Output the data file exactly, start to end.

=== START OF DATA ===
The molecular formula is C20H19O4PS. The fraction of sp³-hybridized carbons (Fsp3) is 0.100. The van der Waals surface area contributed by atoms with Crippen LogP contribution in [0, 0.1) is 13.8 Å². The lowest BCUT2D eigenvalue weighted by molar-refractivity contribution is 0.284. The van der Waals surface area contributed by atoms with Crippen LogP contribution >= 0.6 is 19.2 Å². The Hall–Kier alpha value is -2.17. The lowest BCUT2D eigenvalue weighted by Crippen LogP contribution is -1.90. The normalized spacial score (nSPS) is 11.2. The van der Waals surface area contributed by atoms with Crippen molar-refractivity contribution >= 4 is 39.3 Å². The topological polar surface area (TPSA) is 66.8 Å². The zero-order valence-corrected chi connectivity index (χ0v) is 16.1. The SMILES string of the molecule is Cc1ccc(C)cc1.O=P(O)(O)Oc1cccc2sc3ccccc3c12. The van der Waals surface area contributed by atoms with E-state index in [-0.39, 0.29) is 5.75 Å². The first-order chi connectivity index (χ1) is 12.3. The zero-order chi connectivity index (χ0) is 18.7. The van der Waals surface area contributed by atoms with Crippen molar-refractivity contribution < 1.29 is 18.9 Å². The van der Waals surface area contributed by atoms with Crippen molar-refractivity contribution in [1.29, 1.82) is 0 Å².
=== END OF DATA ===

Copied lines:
The molecular formula is C20H19O4PS. The fraction of sp³-hybridized carbons (Fsp3) is 0.100. The van der Waals surface area contributed by atoms with Crippen LogP contribution in [0, 0.1) is 13.8 Å². The lowest BCUT2D eigenvalue weighted by molar-refractivity contribution is 0.284. The van der Waals surface area contributed by atoms with Crippen LogP contribution >= 0.6 is 19.2 Å². The Hall–Kier alpha value is -2.17. The lowest BCUT2D eigenvalue weighted by Crippen LogP contribution is -1.90. The normalized spacial score (nSPS) is 11.2. The van der Waals surface area contributed by atoms with Crippen molar-refractivity contribution >= 4 is 39.3 Å². The topological polar surface area (TPSA) is 66.8 Å². The zero-order valence-corrected chi connectivity index (χ0v) is 16.1. The SMILES string of the molecule is Cc1ccc(C)cc1.O=P(O)(O)Oc1cccc2sc3ccccc3c12. The van der Waals surface area contributed by atoms with E-state index in [-0.39, 0.29) is 5.75 Å². The first-order chi connectivity index (χ1) is 12.3. The zero-order chi connectivity index (χ0) is 18.7. The van der Waals surface area contributed by atoms with Crippen molar-refractivity contribution < 1.29 is 18.9 Å². The van der Waals surface area contributed by atoms with Crippen molar-refractivity contribution in [1.29, 1.82) is 0 Å².